The 2017 Hangtown Music Festival concluded Sunday after four days of perfect weather, great musical performances and positive festival vibes.
As I rolled up to the main stage for the noon set from Portland, Oregon, band MarchFourth, I expected to find weary festivalgoers causally taking in one of the first sets of the day, as they defogged and recharged for one last push. Before I could see anything I could hear that my assumption (as usual) was dead wrong. The high-energy, eclectic, eccentric, 20-piece costumed ensemble of horns, drums, bass, guitar, and other assorted noisemakers were blowing up a packed lawn of dancing, whirling festival peeps already partying at Mach 3. I spoke with one of their saxophone players who said, “Yeah, we always dress up but ‘Halloweened’ it up a bit.” He then added with a chuckle, “but truthfully some of us dress like this all the time”.
Never miss a Sunday show, they said. Apparently, this was going to be quite a ride into the sunset for this year’s festival, which appeared to be one of the best attended in its seven-year history. Scarcely had the last note been played on the big stage before everyone migrated 200 yards to the west toward a new source of music, as they had done for three Pavlovian days. Ocean Beach jam band Brothers Gow turned in what colorful emcee Joe Craven proclaimed as “the best use of 35 minutes on the small stage all week” as they launched into some decidedly deadhead jams.
After their set, I ran into guitarist Kyle Merrill. Having headlined the Apache Lake Music Festival in Arizona Friday night, the musicians admitted to scratching their heads a bit on the long drive to Placerville for such a short stop. “But, in the end the turnout and the vibe was so great it was totally worth it,” Merrill said.
Making your own mark in the world, musically or otherwise, as the son or daughter of one of the most famous artists on the planet is almost an unfair task. Willie Nelson’s son is on track beating those odds with the thunder of Thor’s hammer. Lukas Nelson and his band Promise of the Real (who back Neil Young as his touring band) delivered what many, including myself, were calling the set of the festival.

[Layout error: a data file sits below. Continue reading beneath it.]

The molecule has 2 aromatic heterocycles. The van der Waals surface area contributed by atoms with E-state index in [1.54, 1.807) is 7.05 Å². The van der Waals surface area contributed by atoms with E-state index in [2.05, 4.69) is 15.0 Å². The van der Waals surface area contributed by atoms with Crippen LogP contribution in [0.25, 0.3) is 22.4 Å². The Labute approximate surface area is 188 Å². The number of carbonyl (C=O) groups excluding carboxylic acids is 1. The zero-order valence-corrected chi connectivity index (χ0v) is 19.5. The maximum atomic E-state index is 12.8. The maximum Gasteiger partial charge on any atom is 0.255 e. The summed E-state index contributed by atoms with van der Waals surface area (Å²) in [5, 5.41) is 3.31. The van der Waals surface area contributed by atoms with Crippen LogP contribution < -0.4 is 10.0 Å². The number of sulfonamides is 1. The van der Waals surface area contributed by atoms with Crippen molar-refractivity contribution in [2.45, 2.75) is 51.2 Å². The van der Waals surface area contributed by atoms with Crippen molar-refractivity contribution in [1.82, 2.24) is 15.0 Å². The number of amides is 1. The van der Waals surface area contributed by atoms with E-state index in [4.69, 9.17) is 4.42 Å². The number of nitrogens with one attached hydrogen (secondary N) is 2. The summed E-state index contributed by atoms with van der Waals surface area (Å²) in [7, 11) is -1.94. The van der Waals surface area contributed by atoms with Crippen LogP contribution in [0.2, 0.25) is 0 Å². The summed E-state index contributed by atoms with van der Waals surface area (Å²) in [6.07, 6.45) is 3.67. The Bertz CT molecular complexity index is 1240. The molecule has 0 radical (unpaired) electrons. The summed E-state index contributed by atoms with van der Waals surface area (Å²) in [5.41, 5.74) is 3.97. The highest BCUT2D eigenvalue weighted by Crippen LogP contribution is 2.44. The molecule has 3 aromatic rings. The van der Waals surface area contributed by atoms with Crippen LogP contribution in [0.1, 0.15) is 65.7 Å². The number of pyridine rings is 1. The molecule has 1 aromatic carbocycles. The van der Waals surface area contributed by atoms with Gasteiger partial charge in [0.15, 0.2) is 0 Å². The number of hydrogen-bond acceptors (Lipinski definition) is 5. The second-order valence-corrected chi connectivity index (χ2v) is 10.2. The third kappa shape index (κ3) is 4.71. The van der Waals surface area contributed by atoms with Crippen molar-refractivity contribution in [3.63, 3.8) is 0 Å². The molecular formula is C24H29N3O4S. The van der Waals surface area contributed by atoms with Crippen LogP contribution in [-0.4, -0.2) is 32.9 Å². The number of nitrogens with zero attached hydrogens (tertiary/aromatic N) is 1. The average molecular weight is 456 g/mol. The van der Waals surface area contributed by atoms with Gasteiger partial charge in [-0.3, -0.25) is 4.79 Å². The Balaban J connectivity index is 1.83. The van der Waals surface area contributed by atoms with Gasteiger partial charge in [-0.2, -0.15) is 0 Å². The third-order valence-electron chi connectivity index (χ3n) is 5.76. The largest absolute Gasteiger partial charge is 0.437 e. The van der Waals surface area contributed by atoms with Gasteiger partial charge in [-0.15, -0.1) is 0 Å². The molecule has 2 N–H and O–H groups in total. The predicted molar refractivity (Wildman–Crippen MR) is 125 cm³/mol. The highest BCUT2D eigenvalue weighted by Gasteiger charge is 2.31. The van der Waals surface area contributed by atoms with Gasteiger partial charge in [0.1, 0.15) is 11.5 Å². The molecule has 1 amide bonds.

Country music wants understandably to claim him as their own but the truth is Nelson, who will turn 29 on Christmas Day, lives in Los Angeles and is a rock star. His Instagram bio reads “Rock and Roll with a Twang.” I’d agree. The band plays with an edge and an attitude, while mixing rock lyrics and dashes of country sentiment.
As one song began I heard distinct rock power chords with Nelson not playing a note, only to discover they were coming from Jesse Siebenberg’s lap steel a la Sammy Hagar in his “Bad Motor Scooter,” Montrose days. Nelson also showed off his own vocal chops as well dropping a couple of mid-set solo acoustic ballads on the Hangtown crowd, who by then had totally fallen for he and POTR. His voice is smoother and perhaps less powerful at this point than the elder Mr. Nelson, but there’s no questioning the unmistakable tone and timbre, which smartly is a gift he’s embraced and sharing with his generation of fans.
Nelson and POTR played songs from their latest self-titled record, covered Neil Young, provided a Tom Petty tribute with “American Girl,” and showed that they’re more than a one-trick-pony by covering Paul Simon’s “Diamonds On The Soles Of Her Shoes.” I can’t wait to see this band again and kind of wish I were in Chicago to see them paired with Nikki Lane, who recently appeared at Cargo in Reno.
The New Year’s Eve headliner at Tahoe’s Crystal Bay Casino, Leftover Salmon, was next up on the on the main stage as day moved toward evening. Salmon ran through its classic mix of rock and zydeco tinged bluegrass before inviting Lukas Nelson back out on stage. Now sporting a bandana and round, wireframe glasses he and the boys from Denver delivered a spirited and extended cover of Neil Young’s “Down By The River,” rolling through Stevie Wonder’s “Higher Ground” and Young’s “Alabama.”
As night fell for the last time on Hangtown 2017, festival host Railroad Earth closed the main stage action with a 10-song set, not in costume as they had done the night before, but with the festival tradition of attendee-carved pumpkins lining the front of the stage. They moved through fan favorites and ended things with encore performance of the title track of Tom Petty’s solo record “Wildflowers.” It was a beautiful remembrance and a fitting way to end a week filled with everything that daily life outside of the festival gates is lacking.